Feb 28, 2023 - News

Salt Lake City's Green Book stops

A dance hosted by the USO and YWCA, June 2, 1943. Photo courtesy: Utah State Historical Society.

For Black History Month, we're looking at some of the Salt Lake City sites featured in the 1966 edition of the "Travelers' Green Book."

Details: The annual guide, which was published from 1936–1966, identified lodging and restaurants Black Americans could travel safely to during the Jim Crow era of codified segregation and discrimination.

Context: Throughout this time, it was notoriously difficult for Black entertainers, including singer Ella Fitzgerald, to find lodging in Salt Lake City after performing in white-only hotels, as detailed by a 2020 story in Utah Historical Quarterly, which was published by the state's historical society.

Zoom in: Four hotels and the Young Women's Christian Association in Salt Lake City were featured in the 1966 travel guide. All but one of the sites have since been demolished or converted for other uses.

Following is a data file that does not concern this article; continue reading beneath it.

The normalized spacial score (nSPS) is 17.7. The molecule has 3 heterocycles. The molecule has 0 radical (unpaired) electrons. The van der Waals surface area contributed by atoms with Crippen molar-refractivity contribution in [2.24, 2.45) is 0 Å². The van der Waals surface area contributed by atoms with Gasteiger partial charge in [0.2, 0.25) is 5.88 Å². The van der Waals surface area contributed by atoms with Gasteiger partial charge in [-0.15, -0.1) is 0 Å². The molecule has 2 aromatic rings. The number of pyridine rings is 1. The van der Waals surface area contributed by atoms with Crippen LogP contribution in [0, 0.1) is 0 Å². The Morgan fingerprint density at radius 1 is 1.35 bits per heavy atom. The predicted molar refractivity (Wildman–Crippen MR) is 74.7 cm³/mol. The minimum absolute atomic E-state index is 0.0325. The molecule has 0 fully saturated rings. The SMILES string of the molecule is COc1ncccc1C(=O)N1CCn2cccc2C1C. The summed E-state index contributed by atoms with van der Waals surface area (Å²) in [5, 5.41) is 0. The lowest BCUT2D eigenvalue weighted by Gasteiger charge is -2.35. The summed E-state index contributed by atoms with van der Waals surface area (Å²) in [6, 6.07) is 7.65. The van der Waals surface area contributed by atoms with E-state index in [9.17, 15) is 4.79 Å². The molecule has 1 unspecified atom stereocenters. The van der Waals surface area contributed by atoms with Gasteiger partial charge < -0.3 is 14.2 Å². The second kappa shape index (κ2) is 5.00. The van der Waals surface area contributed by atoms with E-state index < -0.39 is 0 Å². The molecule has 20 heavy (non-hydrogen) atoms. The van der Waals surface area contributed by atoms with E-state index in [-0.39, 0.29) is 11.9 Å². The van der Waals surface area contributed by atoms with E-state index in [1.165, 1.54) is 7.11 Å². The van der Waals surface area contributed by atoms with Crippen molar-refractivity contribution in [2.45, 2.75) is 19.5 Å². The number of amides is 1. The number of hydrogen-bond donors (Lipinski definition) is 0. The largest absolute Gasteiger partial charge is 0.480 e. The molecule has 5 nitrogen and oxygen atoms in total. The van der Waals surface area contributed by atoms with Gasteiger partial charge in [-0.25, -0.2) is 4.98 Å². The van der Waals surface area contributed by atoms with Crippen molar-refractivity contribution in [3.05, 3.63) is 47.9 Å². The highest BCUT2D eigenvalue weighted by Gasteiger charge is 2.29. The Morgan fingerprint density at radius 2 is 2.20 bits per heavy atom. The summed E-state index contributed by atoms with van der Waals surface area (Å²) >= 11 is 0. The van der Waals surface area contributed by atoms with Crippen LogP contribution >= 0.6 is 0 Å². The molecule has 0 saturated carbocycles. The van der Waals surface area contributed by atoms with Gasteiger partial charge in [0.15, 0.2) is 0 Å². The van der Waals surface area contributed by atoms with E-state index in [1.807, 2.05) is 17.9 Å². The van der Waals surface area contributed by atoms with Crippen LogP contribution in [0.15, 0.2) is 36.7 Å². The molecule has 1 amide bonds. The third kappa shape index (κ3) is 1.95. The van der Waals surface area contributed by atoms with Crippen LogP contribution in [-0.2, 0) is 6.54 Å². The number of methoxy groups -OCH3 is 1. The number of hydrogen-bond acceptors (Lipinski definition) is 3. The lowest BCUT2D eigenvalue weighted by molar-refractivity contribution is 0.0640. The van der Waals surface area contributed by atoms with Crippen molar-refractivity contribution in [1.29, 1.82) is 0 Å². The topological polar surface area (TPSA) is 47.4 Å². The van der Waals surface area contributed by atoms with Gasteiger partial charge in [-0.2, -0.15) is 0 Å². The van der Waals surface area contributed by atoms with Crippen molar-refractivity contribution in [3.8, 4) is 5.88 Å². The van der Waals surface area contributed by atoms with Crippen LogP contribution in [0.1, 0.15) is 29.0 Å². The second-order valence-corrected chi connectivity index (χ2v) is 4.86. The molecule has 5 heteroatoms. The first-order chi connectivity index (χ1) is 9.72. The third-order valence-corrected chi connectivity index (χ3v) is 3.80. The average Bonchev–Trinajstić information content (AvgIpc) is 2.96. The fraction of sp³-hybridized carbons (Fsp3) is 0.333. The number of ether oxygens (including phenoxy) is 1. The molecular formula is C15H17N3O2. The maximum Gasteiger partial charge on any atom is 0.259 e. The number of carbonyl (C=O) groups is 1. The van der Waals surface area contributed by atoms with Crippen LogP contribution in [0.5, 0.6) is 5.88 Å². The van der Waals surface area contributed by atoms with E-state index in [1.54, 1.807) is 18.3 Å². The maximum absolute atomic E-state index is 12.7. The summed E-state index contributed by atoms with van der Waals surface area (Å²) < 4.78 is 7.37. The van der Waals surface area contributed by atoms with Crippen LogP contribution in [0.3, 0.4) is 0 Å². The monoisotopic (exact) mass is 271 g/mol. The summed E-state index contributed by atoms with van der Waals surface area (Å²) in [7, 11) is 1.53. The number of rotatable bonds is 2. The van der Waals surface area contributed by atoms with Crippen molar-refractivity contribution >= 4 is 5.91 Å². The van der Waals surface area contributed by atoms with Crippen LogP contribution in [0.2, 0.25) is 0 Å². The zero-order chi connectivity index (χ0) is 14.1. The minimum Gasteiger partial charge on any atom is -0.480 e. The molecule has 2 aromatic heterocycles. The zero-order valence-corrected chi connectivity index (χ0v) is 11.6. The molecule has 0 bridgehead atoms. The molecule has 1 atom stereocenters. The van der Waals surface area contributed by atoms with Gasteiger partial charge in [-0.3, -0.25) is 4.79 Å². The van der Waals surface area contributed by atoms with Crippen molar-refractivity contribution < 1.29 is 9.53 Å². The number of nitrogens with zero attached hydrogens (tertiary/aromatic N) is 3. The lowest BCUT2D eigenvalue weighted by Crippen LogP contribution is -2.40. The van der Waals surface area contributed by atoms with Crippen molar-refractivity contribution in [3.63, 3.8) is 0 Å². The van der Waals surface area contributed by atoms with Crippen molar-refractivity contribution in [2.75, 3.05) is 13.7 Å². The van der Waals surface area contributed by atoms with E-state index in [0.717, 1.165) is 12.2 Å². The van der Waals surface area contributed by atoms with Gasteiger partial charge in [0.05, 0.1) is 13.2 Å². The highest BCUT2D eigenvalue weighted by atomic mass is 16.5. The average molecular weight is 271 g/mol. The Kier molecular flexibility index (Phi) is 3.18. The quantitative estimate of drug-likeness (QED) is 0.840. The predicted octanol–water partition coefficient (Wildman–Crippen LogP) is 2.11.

• The Sam Sneed Hotel, later named the Jenkins Hotel and also featured in the guide, was at 250 S. West Temple. The site is now a parking lot across the street from the Radisson Hotel downtown.
  • The St. Louis Hotel (242½ W. South Temple) was located on the same block as the Sam Sneed Hotel and no longer exists.
  • The site of the old Harlem Hotel (528½ West 2nd St.) is no longer there and the area is under construction.
  • While the address is different, the YWCA (306 East 3rd St.) is still located on the same corner.

The bottom line: While most of these locations no longer stand, they're a stark reminder of the few spaces where Black Americans felt safe in Utah's capital city nearly 57 years ago.


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